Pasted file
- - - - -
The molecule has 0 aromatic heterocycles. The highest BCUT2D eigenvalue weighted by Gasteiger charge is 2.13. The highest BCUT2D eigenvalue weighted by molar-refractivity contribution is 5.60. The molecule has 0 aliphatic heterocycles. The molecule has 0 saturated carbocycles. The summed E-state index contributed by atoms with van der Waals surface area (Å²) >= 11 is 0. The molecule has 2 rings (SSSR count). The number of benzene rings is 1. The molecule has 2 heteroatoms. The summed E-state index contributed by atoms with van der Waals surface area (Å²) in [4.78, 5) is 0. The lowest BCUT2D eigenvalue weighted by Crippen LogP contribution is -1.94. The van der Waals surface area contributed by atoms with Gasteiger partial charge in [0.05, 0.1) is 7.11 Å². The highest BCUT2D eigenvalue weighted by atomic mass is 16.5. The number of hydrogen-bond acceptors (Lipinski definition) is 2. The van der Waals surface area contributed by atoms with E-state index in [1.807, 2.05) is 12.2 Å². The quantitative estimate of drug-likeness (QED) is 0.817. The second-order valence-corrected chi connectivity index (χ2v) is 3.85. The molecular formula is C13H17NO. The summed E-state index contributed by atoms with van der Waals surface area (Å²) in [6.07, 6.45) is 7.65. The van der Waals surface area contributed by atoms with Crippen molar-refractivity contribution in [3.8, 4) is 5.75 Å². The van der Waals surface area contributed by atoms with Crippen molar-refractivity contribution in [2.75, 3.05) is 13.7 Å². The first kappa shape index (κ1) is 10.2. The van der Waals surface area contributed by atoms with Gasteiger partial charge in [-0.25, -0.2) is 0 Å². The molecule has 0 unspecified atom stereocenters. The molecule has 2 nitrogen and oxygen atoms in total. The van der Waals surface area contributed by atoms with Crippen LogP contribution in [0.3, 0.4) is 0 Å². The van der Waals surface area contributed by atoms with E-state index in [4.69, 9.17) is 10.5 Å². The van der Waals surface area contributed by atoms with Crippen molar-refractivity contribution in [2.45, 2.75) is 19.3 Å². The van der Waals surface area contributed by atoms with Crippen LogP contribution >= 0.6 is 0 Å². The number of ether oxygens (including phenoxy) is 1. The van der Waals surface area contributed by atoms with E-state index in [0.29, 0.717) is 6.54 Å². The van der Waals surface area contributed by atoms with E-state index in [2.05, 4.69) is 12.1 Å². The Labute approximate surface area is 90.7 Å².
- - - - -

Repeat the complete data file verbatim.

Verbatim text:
The molecule has 0 aromatic heterocycles. The highest BCUT2D eigenvalue weighted by Gasteiger charge is 2.13. The highest BCUT2D eigenvalue weighted by molar-refractivity contribution is 5.60. The molecule has 0 aliphatic heterocycles. The molecule has 0 saturated carbocycles. The summed E-state index contributed by atoms with van der Waals surface area (Å²) >= 11 is 0. The molecule has 2 rings (SSSR count). The number of benzene rings is 1. The molecule has 2 heteroatoms. The summed E-state index contributed by atoms with van der Waals surface area (Å²) in [4.78, 5) is 0. The lowest BCUT2D eigenvalue weighted by Crippen LogP contribution is -1.94. The van der Waals surface area contributed by atoms with Gasteiger partial charge in [0.05, 0.1) is 7.11 Å². The highest BCUT2D eigenvalue weighted by atomic mass is 16.5. The number of hydrogen-bond acceptors (Lipinski definition) is 2. The van der Waals surface area contributed by atoms with E-state index in [1.807, 2.05) is 12.2 Å². The quantitative estimate of drug-likeness (QED) is 0.817. The second-order valence-corrected chi connectivity index (χ2v) is 3.85. The molecular formula is C13H17NO. The summed E-state index contributed by atoms with van der Waals surface area (Å²) in [6.07, 6.45) is 7.65. The van der Waals surface area contributed by atoms with Crippen molar-refractivity contribution in [3.8, 4) is 5.75 Å². The van der Waals surface area contributed by atoms with Crippen molar-refractivity contribution in [2.75, 3.05) is 13.7 Å². The first kappa shape index (κ1) is 10.2. The van der Waals surface area contributed by atoms with Gasteiger partial charge in [-0.25, -0.2) is 0 Å². The molecule has 0 unspecified atom stereocenters. The molecule has 2 nitrogen and oxygen atoms in total. The van der Waals surface area contributed by atoms with Crippen LogP contribution in [0.3, 0.4) is 0 Å². The van der Waals surface area contributed by atoms with E-state index in [4.69, 9.17) is 10.5 Å². The van der Waals surface area contributed by atoms with Crippen molar-refractivity contribution in [2.45, 2.75) is 19.3 Å². The van der Waals surface area contributed by atoms with Crippen LogP contribution >= 0.6 is 0 Å². The number of ether oxygens (including phenoxy) is 1. The van der Waals surface area contributed by atoms with E-state index in [0.29, 0.717) is 6.54 Å². The van der Waals surface area contributed by atoms with E-state index in [2.05, 4.69) is 12.1 Å². The Labute approximate surface area is 90.7 Å².